A big, golden roasted turkey surrounded by all the trimming is iconic of the holidays and other special feasts. Smoked turkeys have also become popular. Here are the distinctions so you can decide which you want to serve up for your next festive meal.
For many Americans, the familiar aromas of roasted turkey and its side dishes are as much a part of the holiday season as the cooling weather and time with family. While everyone has their own favorite technique for roasting a turkey, there are some basic principles. The bulk of the roasting is done at a temperature of 325 or 350 degrees Fahrenheit, but some cooks start or finish roasting at a higher temperature to crisp the skin. The bird is done when it reaches an internal temperature of 165 degrees Fahrenheit.
Hot smoking a turkey takes longer than roasting because it's usually done at temperatures of 185 to 225 degrees Fahrenheit. Birds of up to 14 pounds can usually be smoked whole in six to eight hours; larger turkeys should be halved or quartered to cut down the cooking time. Before smoking, the turkey is soaked in a seasoned brine, which flavors the meat and protects it from drying out during the long, slow cooking process. Smoked turkeys can be served hot but are also good cold.
Smoked turkey is more flavorful because of the brine and the wood smoke. A well-smoked bird has a beautiful pink hue just under the surface and is blackened on the outside. Smoked turkey doesn't lend itself to gravy making, so gravy must be prepared separately with broth.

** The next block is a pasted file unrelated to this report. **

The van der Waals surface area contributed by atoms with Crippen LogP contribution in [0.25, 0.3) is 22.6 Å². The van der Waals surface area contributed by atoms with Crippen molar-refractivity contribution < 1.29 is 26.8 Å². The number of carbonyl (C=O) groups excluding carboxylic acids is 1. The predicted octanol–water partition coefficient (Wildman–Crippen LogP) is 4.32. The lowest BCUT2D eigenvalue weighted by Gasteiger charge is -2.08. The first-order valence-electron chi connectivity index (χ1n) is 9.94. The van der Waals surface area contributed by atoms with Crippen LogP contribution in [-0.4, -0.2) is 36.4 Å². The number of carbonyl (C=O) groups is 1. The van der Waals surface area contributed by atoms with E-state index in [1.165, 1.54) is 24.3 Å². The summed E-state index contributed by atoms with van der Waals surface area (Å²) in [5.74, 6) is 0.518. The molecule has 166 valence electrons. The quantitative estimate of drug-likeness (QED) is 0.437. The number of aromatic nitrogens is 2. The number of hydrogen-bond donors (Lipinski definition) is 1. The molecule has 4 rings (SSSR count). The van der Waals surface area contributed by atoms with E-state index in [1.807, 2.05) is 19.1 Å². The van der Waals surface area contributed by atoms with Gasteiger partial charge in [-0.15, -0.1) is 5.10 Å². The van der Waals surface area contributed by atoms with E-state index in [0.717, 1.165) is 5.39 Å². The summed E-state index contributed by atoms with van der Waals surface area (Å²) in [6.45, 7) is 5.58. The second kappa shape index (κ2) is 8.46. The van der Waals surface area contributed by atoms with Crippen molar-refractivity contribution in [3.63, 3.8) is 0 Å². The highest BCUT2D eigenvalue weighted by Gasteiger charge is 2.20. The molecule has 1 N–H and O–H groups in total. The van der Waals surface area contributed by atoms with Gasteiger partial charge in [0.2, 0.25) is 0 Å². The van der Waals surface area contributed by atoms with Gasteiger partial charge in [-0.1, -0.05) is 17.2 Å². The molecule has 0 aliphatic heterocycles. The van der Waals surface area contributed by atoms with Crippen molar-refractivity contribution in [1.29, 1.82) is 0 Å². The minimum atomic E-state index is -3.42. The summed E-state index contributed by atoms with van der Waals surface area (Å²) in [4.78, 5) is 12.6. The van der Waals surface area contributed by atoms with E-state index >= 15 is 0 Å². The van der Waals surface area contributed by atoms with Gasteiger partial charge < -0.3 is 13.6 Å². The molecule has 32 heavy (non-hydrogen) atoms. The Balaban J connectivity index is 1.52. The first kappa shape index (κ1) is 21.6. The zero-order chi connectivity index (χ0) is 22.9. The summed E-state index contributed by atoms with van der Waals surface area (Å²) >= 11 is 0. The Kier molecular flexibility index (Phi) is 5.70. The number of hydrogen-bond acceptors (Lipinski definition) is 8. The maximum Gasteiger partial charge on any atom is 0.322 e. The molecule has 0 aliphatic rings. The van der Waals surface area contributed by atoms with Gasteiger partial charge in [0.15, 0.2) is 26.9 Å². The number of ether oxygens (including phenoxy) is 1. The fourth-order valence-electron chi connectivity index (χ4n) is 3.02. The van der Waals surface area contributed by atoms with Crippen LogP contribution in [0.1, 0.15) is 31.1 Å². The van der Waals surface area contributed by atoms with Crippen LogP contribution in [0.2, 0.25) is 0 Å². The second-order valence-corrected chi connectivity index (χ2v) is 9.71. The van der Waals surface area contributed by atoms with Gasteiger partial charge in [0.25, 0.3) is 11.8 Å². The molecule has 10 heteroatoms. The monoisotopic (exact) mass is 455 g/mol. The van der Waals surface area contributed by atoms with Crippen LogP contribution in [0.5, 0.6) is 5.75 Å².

Roasted turkeys are more visually appealing and have the crisp, savory skin that is a general crowd-pleaser. They also have a milder flavor, which might actually be preferable to some people.
There's a well-established canon of side dishes to serve with a roasted turkey, from mashed potatoes and gravy to candied yams and cranberry sauce. Most of these are equally good with a smoked turkey, which also works well with sweet or tart fruit flavors. Roasted apples, applesauce, apple butter, pears or quinces are good choices. White or light red wine works with either style of turkey.
- "On Food and Cooking: The Science and Lore of the Kitchen"; Harold S. McGee; 2004
- "Garde Manger: The Art and Craft of the Cold Kitchen"; Culinary Institute of America; 2000
- Food Network: Good Eats Roast Turkey
- What's Cooking America: Roasting Perfect Turkey Guidelines
- What's Cooking America: How to Smoke a Turkey
Fred Decker is a trained chef, former restaurateur and prolific freelance writer, with a special interest in all things related to food and nutrition. His work has appeared online on major sites including Livestrong.com, WorkingMother.com and the websites of the Houston Chronicle and San Francisco Chronicle; and offline in Canada's Foodservice & Hospitality magazine and his local daily newspaper. He was educated at Memorial University of Newfoundland and the Northern Alberta Institute of Technology.